When deciding on a tool to use, the main factor in your decision relates to just one thing, cost. In WordPress, your account is free as well as the download and usage. You may also use their “free domains”(WordPress, 2020) which will be a “” domain. However you can also pay for web hosting through reclaim hosting or another hosting provider. Through this you would be able to use your own domain such as mine “” Understandably, this is not free, but it can be quite affordable all things considered. In relation to one of my sites, through reclaim hosting the price was $30 yearly, roughly 27.5 euro. This was an interesting find in relation to research as prices to build one’s own website is not complete extortion. Any user can build a new website without even having to open their wallet.

In terms of WIX, it appears to work very similarly in terms of using their own “free domains” (WIX, 2020) but also allowing for the use of custom domains using hosting providers. WIX also provides a free download, account and gives free usage much alike WordPress.

Unlike Wordpress or WIX, SQUARESPACE provides only a free trial before you are made pay for usage. The pricing varies vastly leading to some confusion on which is best ranging from $11 a month up to $40. In this regard I believe WordPress to have the advantage along with WIX due to their free usage and download.

WordPress is relatively simple to use, in terms of setup it can take a small bit more time than others but is still very intuitive. A tutorial/guide is optional for beginners and can provide useful information on using the interface. However, it can lack in some parts. Without assistance in a tutorial form or help from a more experienced user, one could argue it could be trouble navigating from page to page. For example, as shown below in the dashboard section of your site, many of the menu items can be extremely similar and sometimes vague. In this regard I class this as a weakness with both WIX and SQUARESPACE providing cleaner alternatives including a live editor.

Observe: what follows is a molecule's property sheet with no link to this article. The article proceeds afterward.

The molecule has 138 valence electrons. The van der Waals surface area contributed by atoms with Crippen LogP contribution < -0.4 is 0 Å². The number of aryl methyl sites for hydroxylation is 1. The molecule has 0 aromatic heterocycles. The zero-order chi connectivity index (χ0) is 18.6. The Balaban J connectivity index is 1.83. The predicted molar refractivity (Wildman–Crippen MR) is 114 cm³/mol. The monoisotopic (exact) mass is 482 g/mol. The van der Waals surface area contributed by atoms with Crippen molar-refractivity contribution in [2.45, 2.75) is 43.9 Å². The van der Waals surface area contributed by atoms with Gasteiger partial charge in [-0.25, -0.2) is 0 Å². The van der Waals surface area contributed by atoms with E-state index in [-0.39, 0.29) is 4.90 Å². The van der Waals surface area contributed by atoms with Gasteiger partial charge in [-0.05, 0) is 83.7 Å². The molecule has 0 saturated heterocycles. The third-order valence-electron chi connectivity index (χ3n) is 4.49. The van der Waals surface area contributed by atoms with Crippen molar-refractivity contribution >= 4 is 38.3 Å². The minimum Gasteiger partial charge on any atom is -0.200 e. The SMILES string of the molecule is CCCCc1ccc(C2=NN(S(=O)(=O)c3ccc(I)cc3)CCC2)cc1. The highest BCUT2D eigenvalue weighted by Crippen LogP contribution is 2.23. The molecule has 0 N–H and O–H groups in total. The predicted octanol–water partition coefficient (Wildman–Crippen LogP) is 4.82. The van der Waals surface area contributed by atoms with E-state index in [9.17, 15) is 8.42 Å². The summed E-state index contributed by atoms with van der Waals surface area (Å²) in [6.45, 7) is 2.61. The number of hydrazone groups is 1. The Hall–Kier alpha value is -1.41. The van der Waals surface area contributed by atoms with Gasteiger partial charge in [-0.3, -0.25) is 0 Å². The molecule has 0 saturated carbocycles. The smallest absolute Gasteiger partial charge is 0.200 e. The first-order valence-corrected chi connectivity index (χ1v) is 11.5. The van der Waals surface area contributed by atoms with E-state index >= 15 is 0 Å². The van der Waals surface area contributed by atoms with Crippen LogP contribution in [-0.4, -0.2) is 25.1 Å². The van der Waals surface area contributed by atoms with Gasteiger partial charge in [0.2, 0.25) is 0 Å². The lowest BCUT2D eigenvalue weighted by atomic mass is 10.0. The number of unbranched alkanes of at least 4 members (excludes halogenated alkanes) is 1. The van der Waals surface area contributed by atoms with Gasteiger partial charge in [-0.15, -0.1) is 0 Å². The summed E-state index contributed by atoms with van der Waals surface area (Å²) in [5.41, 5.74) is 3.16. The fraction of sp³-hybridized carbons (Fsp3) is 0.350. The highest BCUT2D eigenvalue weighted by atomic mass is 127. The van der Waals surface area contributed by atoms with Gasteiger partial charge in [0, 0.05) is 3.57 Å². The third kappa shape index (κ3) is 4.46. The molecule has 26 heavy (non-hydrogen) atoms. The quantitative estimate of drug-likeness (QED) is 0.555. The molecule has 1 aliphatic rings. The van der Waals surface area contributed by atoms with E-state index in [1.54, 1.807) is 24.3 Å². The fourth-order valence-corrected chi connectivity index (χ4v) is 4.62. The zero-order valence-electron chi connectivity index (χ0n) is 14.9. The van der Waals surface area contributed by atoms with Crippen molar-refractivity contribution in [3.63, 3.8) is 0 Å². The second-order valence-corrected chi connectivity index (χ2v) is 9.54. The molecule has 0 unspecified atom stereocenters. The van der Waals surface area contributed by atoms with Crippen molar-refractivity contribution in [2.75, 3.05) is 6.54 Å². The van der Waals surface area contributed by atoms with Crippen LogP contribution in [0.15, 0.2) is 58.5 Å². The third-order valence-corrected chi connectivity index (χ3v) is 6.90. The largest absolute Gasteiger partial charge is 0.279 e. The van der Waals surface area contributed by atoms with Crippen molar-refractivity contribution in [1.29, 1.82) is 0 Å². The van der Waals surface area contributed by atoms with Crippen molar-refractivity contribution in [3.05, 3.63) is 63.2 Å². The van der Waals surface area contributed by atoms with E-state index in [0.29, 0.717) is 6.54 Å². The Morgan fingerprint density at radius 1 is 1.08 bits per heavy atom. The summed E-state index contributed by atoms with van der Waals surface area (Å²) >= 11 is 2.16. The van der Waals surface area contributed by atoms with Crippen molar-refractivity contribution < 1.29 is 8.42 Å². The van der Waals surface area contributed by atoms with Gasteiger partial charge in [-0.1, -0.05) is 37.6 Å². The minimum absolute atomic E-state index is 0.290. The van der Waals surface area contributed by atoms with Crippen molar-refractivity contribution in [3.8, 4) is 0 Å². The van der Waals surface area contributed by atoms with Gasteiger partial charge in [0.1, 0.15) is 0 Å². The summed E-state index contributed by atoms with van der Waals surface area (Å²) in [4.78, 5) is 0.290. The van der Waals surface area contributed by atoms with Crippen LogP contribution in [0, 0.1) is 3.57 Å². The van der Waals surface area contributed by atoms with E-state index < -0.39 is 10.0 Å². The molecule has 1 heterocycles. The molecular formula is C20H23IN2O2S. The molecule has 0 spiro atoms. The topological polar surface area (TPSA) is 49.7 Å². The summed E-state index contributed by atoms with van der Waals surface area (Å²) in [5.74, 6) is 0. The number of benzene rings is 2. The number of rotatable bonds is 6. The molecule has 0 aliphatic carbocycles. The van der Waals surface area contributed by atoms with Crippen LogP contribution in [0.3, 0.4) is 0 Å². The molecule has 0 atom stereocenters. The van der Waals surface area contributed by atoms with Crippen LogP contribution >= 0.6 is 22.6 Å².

As you can see in the screenshot above, one could argue the side menu is cluttered, with many useful features hidden beneath the rubble. Without help from an experienced user, many could potentially find WordPress more difficult to use than others.

Shown above, WIX provides a pleasing visual editor which can be changed in real time offering a better alternative to WordPress.

Although Wordpress lacks in this regard, one could argue that the sheer amount of customization available is superior to that of its competitors. This combined with the fact WordPress rarely crashes or even lags is certainly a huge strength classing it above other competitors.

Maturity/Stability of the tool:

I succeeded in finding a roadmap for the tool. WordPress has a page dedicated to their own roadmap located at:

The current tool is not too far from WordPress’ roadmap and they have steady plans for the near future all the way up to December 2021. Their plans range from updating small menus like the widget editor to broadening access to web presence (WordPress, 2020.) This is extremely useful for research as future plans can be seen and the overall aim of the company moving forward is open for everyone to see.

I visited various forums to determine if it is stable or not and one could argue that it is. WordPress proves to be a stable tool with few bugs and a community passionate about helping others and constantly improving the tool. Below I have included a screenshot from reddit showing members of the community interacting and helping each other.